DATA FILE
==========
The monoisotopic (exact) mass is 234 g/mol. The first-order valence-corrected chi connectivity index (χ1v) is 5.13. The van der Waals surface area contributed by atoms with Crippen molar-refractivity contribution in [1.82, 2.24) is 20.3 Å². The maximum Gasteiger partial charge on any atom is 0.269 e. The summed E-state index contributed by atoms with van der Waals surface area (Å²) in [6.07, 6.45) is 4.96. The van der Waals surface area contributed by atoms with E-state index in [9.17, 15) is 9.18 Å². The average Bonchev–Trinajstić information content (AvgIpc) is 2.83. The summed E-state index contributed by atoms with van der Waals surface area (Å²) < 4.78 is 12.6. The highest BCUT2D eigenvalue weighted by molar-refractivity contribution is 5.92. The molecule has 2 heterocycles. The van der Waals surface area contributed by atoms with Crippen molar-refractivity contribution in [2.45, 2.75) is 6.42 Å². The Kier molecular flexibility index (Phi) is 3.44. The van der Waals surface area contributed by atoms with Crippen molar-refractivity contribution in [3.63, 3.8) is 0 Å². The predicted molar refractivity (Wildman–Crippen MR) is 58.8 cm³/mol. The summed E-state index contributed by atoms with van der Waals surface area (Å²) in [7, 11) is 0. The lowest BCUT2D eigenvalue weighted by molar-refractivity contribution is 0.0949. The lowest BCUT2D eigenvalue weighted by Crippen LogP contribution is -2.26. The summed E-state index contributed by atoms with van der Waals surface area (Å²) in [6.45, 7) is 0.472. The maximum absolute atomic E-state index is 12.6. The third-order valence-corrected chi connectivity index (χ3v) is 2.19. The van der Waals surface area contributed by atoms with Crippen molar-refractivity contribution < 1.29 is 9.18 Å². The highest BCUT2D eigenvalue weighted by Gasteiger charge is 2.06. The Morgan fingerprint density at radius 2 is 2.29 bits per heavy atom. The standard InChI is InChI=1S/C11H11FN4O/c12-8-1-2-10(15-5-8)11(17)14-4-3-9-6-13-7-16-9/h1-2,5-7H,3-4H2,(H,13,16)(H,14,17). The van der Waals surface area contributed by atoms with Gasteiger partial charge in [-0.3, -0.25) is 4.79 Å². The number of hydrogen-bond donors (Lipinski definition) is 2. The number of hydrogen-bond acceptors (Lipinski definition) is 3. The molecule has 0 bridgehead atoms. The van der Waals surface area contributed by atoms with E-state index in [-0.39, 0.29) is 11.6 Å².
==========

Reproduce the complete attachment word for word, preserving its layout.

The monoisotopic (exact) mass is 234 g/mol. The first-order valence-corrected chi connectivity index (χ1v) is 5.13. The van der Waals surface area contributed by atoms with Crippen molar-refractivity contribution in [1.82, 2.24) is 20.3 Å². The maximum Gasteiger partial charge on any atom is 0.269 e. The summed E-state index contributed by atoms with van der Waals surface area (Å²) in [6.07, 6.45) is 4.96. The van der Waals surface area contributed by atoms with E-state index in [9.17, 15) is 9.18 Å². The average Bonchev–Trinajstić information content (AvgIpc) is 2.83. The summed E-state index contributed by atoms with van der Waals surface area (Å²) < 4.78 is 12.6. The highest BCUT2D eigenvalue weighted by molar-refractivity contribution is 5.92. The molecule has 2 heterocycles. The van der Waals surface area contributed by atoms with Crippen molar-refractivity contribution in [2.45, 2.75) is 6.42 Å². The Kier molecular flexibility index (Phi) is 3.44. The van der Waals surface area contributed by atoms with Crippen molar-refractivity contribution in [3.63, 3.8) is 0 Å². The predicted molar refractivity (Wildman–Crippen MR) is 58.8 cm³/mol. The summed E-state index contributed by atoms with van der Waals surface area (Å²) in [7, 11) is 0. The lowest BCUT2D eigenvalue weighted by molar-refractivity contribution is 0.0949. The lowest BCUT2D eigenvalue weighted by Crippen LogP contribution is -2.26. The summed E-state index contributed by atoms with van der Waals surface area (Å²) in [6.45, 7) is 0.472. The maximum absolute atomic E-state index is 12.6. The third-order valence-corrected chi connectivity index (χ3v) is 2.19. The van der Waals surface area contributed by atoms with Crippen molar-refractivity contribution < 1.29 is 9.18 Å². The highest BCUT2D eigenvalue weighted by Gasteiger charge is 2.06. The Morgan fingerprint density at radius 2 is 2.29 bits per heavy atom. The standard InChI is InChI=1S/C11H11FN4O/c12-8-1-2-10(15-5-8)11(17)14-4-3-9-6-13-7-16-9/h1-2,5-7H,3-4H2,(H,13,16)(H,14,17). The van der Waals surface area contributed by atoms with Gasteiger partial charge in [-0.3, -0.25) is 4.79 Å². The number of hydrogen-bond donors (Lipinski definition) is 2. The number of hydrogen-bond acceptors (Lipinski definition) is 3. The molecule has 0 bridgehead atoms. The van der Waals surface area contributed by atoms with E-state index in [-0.39, 0.29) is 11.6 Å².